It had been a typical frantic Friday lunch with business people celebrating end of the week. One party of four came in at 1.00. All appropriated attired in business suits, the three chaps and one female decided to kick on. They had the restaurant to themselves as we reset for dinner. All the while they continued to enjoy the bottles of red we seemed to be supplying at regular intervals to their table.
A few patrons arrived at 6.00 ready to begin their evening in what would normally be the quiet, refined atmosphere of our up market venue. On this occasion, the atmosphere was somewhat more boisterous as our lingering luncheon table proved.
After a short time, I was summoned by one of the new diners. Would I speak with the offending group as colorful language seemed to punctuate their already disruptive conversation?
As head waiter, I was reluctant. My greatest recourse was to approach them about their language. But, I figured they would move on, eventually.
I moved the dinner patrons to a table further away, but our luncheon revellers continued, barely unabated by my earlier gentle approach. I explained to the dinner party group that this crowd had been there since lunch and ordered many bottles of our best red wine.
I guess the new crowd didn’t get it. I did what I could. After all, these guys had spent money.
What would you do in my situation?
We had been looking forward to seeing our long standing friends to hear of their most recent holiday. We don’t get to Melbourne as frequently as we would like, so this was a special treat. Our friends chose an exclusive restaurant in the city, one that promised an atmosphere conducive to great conversation over a special meal. We had planned a long night of good company.
We entered the restaurant to be met by our hosts. Embarrassed, they informed us that this party had been very loud since they sat down. We observed two bottles of nearly spent red wine on the table, so decided to sit it out for a while and trust they would leave in due course.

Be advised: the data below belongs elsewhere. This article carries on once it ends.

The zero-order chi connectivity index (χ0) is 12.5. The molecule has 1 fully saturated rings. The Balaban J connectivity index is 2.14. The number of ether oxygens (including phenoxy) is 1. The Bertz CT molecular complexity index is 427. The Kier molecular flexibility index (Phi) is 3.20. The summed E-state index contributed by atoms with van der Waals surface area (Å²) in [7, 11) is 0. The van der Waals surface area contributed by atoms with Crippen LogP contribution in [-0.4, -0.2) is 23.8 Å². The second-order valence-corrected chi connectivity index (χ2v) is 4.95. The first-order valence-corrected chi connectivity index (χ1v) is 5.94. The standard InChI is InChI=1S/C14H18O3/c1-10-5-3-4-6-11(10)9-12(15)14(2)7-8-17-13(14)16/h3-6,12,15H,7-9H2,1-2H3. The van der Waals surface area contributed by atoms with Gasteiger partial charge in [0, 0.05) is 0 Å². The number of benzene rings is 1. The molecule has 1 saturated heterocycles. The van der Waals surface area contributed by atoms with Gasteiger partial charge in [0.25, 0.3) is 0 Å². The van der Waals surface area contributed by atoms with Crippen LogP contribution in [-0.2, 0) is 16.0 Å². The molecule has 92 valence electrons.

Time marched on and as we found it increasingly difficult to hear our own conversation, we called the maître d’. Our host was silently contemplating leaving but we had made a booking and were looking forward to trying this restaurant.
The maitre d’ looked sheepish and clearly reticent to approach the offending table. It took him 15 mins before he spoke to the group. Only then did the maître d’ suggest we move to another table further into the restaurant. It was clear that the luncheon party took umbrage at our concern and maintained their volume throughout. They continued until we had finished our main meal, just after 8.00pm. Our evening has been spoilt. No further effort or approach was made by any member of staff. We declined dessert and didn’t leave the generous tip we traditionally leave.
Disillusioned, disappointed and rather drained, we were keen to find another venue for coffee and dessert. A short walk revealed a modest, quiet cafe where we were welcomed and treated beautifully by each staff member. Breathing sighs of relief and trying to rectify our previous experience, we relaxed and enjoyed the remainder of the evening. One of our friends felt compelled to write a post on social media about our experience at the expensive restaurant.
What would you do in our situation?
Every action has a consequence. Inaction has a consequence, also.
As a leader, you are being observed each and every moment.
Every decision, or indecision, has impact.
If our reputation is our greatest asset, here are some questions to be asked.
A reputation is based on how others perceive our actions, our inactions, our every nuance.
How can you ensure your greatest reputation is your greatest asset?
Written by Jill Sweatman
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